Domestic Food Prices

Anytime there are major disruptions in the world whether it be weather, like a drought in South America, biological, like the outbreak of an infectious disease, or geopolitical, like the current conflict in Ukraine, two questions quickly arise: 1. How will this impact food prices? and 2. What does this do to farm income? In a simplistic answer: food prices have gone up already and likely will go up more in the short-term.

Food is a refined good with several inputs like raw commodities, labor, packaging, transportation, and marketing. Many consumers are often surprised how small the percentage of the food dollar returned to producers is - roughly 14%- and many producers often underestimate how much value is added post farm gate. Over the last two years disposable income is up, the labor pool has shrunk, and oil prices have rallied. All of these things have increased the price for food at the grocery store- 6.8% year over year in January for cereal and bakery goods. The conflict in Ukraine has increased commodity prices and raised fuel prices- two key inputs for food. In two weeks- corn prices have increased 17%, wheat prices 50% and sunflower oil nearly 15%. Corn and wheat are relatively straight forward but why include sunflower oil? Sunflower oil is part of the larger vegetable oil complex that includes oils made from canola, palm, and soybeans. Vegetable oil is used for baking and in products like salad dressing, mayonnaise, and margarine.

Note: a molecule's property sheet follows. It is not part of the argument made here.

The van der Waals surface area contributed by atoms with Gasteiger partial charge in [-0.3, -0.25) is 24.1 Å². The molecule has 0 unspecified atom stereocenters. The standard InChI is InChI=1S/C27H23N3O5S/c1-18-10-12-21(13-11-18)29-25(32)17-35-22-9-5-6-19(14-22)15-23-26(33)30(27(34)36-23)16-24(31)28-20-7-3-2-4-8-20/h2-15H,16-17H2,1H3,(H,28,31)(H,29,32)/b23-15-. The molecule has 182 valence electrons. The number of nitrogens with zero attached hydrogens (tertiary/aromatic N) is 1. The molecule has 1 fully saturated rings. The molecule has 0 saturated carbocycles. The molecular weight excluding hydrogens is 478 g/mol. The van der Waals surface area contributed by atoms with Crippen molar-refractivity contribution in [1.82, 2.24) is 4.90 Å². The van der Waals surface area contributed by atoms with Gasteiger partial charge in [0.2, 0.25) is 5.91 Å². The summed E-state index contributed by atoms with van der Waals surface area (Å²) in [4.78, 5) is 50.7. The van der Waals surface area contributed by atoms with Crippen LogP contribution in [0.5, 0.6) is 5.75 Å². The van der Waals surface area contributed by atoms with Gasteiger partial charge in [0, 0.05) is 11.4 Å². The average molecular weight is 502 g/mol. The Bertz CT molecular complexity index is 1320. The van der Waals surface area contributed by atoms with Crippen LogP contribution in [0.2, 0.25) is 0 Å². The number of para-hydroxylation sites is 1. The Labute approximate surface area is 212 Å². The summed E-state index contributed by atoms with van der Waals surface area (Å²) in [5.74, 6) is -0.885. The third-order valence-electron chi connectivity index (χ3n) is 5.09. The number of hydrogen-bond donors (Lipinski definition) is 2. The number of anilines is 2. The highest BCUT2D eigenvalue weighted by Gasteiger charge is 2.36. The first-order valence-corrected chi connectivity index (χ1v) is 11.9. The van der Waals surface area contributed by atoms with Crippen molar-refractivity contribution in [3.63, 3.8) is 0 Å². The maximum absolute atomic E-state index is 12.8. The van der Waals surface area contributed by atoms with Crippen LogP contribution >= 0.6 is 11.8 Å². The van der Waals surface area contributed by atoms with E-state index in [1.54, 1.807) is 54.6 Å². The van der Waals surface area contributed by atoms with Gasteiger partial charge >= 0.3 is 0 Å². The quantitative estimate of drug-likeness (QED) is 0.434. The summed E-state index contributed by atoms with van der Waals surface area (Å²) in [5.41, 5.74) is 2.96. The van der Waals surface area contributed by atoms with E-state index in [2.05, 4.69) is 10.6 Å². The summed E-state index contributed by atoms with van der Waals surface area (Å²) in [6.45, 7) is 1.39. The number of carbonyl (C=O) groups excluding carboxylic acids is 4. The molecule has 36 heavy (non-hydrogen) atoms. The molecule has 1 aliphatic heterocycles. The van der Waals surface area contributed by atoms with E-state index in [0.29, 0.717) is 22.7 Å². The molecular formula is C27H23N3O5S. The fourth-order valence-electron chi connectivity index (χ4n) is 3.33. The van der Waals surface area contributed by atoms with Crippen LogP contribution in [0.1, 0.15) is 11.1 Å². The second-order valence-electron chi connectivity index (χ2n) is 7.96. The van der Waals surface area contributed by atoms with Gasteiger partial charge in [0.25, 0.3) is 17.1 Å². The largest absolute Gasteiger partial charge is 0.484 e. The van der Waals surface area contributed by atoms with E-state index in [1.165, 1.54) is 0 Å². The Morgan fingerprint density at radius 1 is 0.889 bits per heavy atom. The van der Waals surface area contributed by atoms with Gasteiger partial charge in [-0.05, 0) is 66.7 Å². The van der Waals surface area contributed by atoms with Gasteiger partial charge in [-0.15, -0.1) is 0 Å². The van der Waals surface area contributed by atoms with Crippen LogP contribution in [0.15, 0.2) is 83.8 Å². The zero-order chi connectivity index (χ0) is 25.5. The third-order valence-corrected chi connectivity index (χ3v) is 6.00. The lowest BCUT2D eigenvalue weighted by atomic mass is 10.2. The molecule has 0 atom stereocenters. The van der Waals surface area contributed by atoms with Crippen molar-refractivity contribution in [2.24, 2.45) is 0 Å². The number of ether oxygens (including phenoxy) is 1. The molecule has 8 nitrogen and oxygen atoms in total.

Globally food is an inelastic good- meaning that as price goes up consumer buying habits don't largely change and shoppers pay the higher price. Increases in food prices hit the poorest communities the hardest because they are already spending a large portion of their disposable income on food. In the US, average consumers spend about 9% of their income on food compared to Nigeria and Kenya that spend over half their income. These African countries rely heavily on feed grain exports from Ukraine and Russia.